5 ways the cloud will change in 2012December 21, 2011: 12:00 PM ET
In 2011, cloud computing demonstrated that it was a major driver of change in the IT industry. What will happen next year?
By Mathew Lodge, contributor
FORTUNE -- In 2011, cloud computing demonstrated that it was a major driver of change in the IT industry. Organizations of all types and sizes began using the hybrid cloud -- a combination of public and private cloud computing -- in earnest. What can we look forward to in 2012?
The private cloud won't go away, but grow bigger.
Many early cloud projects were the result of developers frustrated by slow IT provisioning times. They took advantage of the ability to get rapid access to raw computing power from public cloud providers using little more than a corporate credit card. This lead pundits to posit that IT's function had failed and that the public cloud was the One True Way. Thus the private cloud, a dedicated on-demand IT infrastructure within the four walls of an organization, was somehow not "true cloud," and public cloud providers argued that private cloud should not exist because it wasn't flexible or cheap. I call this the "holier than thou" argument.
There are two problems with this idea. The first is an inherent contradiction: one cannot castigate IT departments for being inflexible when they are using private cloud to deliver a flexible, on-demand computing environment for their businesses. The second is that there are plenty of pragmatic business reasons why organizations find it easier and cheaper to deploy within existing data centers. Established, regulator-approved security and data privacy controls and processes are one example.
In theory it shouldn't matter where computing is done, but in practice it matters a lot. As one Wall Street CIO put it at a roundtable I attended: "Of course risk is the issue. If I can run it [the application] on a private cloud and pass audit, why run it elsewhere?"
The hybrid cloud will continue to grow.
Public cloud usage has driven a revolution in computing, especially for hard-to-forecast customer-facing applications. Private clouds are essential to organizations dealing with regulators, standards and other non-technical issues that are crucial to running business applications. The choice is driven by the needs of the business and the application, ensuring that hybrid clouds, making use of both public and private clouds as appropriate, will continue to be the pragmatic decision for most organizations.
Platform-as-a-Service will win the hearts of developers.
Developer-centric cloud infrastructure (IaaS) services have grown rapidly by providing high productivity environments for rapid application development and deployment. But platform-as-a-service (PaaS) represents a quantum leap in productivity and flexibility for application developers by further simplifying the development process. It does this by abstracting away virtual machines, operating systems and other extraneous details that are not germane to application development. For application transformation or brand new applications, PaaS is simply a more productive environment for developers. And that means less business for IaaS clouds targeting developers.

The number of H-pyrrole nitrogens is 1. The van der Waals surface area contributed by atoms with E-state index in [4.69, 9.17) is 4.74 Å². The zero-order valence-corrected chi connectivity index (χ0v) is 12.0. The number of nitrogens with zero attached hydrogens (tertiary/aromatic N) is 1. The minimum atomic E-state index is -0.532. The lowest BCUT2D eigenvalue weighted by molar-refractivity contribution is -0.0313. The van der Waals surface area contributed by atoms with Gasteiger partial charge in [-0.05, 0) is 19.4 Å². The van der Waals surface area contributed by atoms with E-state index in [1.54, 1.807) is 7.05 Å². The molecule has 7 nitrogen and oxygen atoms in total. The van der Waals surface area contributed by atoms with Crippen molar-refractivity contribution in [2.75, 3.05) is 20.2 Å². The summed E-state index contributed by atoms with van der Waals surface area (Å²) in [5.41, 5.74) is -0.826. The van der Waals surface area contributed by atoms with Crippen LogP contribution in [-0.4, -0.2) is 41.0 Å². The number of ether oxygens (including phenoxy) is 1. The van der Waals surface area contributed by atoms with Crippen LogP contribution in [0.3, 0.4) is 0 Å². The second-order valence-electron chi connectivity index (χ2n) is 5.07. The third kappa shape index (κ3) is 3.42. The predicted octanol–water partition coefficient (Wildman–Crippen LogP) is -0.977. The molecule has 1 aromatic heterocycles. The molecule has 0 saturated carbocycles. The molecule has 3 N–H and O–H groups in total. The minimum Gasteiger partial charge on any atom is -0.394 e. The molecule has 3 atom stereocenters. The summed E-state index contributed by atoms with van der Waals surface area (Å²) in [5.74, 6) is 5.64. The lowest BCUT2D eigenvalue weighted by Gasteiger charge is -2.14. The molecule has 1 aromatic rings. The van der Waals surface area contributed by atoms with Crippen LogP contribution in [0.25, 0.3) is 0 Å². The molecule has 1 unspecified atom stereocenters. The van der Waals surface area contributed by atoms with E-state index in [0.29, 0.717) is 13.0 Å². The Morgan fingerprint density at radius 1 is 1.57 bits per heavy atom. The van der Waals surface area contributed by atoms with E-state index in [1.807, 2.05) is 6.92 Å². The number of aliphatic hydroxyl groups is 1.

Further outages will drive awareness of differences in service quality.
Amazon's (AMZN) well-publicized 2011 outages were a wake-up call for many who had erroneously assumed that there was any kind of performance or uptime guarantee for a cloud service. The good news: there are hundreds of cloud providers who offer actual service level guarantees and who have engineered their cloud offerings so they're inherently more reliable.
This shatters the notion that cloud computing is a commodity like electricity. It isn't -- the details matter, and what you don't know can hurt your cloud application. There are qualities of a cloud service like high availability that are delivered through investment in infrastructure, people and processes -- and that's what differentiates providers. Clouds engineered with little or no investment in high availability may be superficially cheap, but you'll have to pay to devise, code and operate your own availability systems from scratch.
Organizations will continue to assume that private clouds have Hogwarts-like magical security protections.
Those familiar with Harry Potter know that the Hogwarts School of Witchcraft and Wizardry is magically protected against those who would do its inhabitants ill. The same cannot be said for your organization's own four walls, but this seems to be the fundamental assumption applied to private clouds: the top objection to any kind of off-premises cloud is security.
All that matters are the actual security controls in place, and the processes to audit and verify that those controls are in fact there and functioning correctly. This is universally true, regardless of whether you own the walls, lease them, or they belong to a third party provider. Owning or leasing the walls doesn't gain you magical protection. Fundamentally, this is an irrational belief that mere facts cannot challenge, which is why it will persist until there is more widespread experience, comfort and acceptance of off-premises providers.
Mathew Lodge is Senior Director in VMware's Cloud Services group. Mathew has 20 years' diverse experience in cloud computing and product leadership. He has built compilers and distributed systems for projects like the International Space Station, helped connect six countries to the Internet for the first time, and managed a $630 million-plus router product line at Cisco. Prior to VMware, Mathew was Senior Director at Symantec, where he led go-to-market for its $1 billion-plus information management group.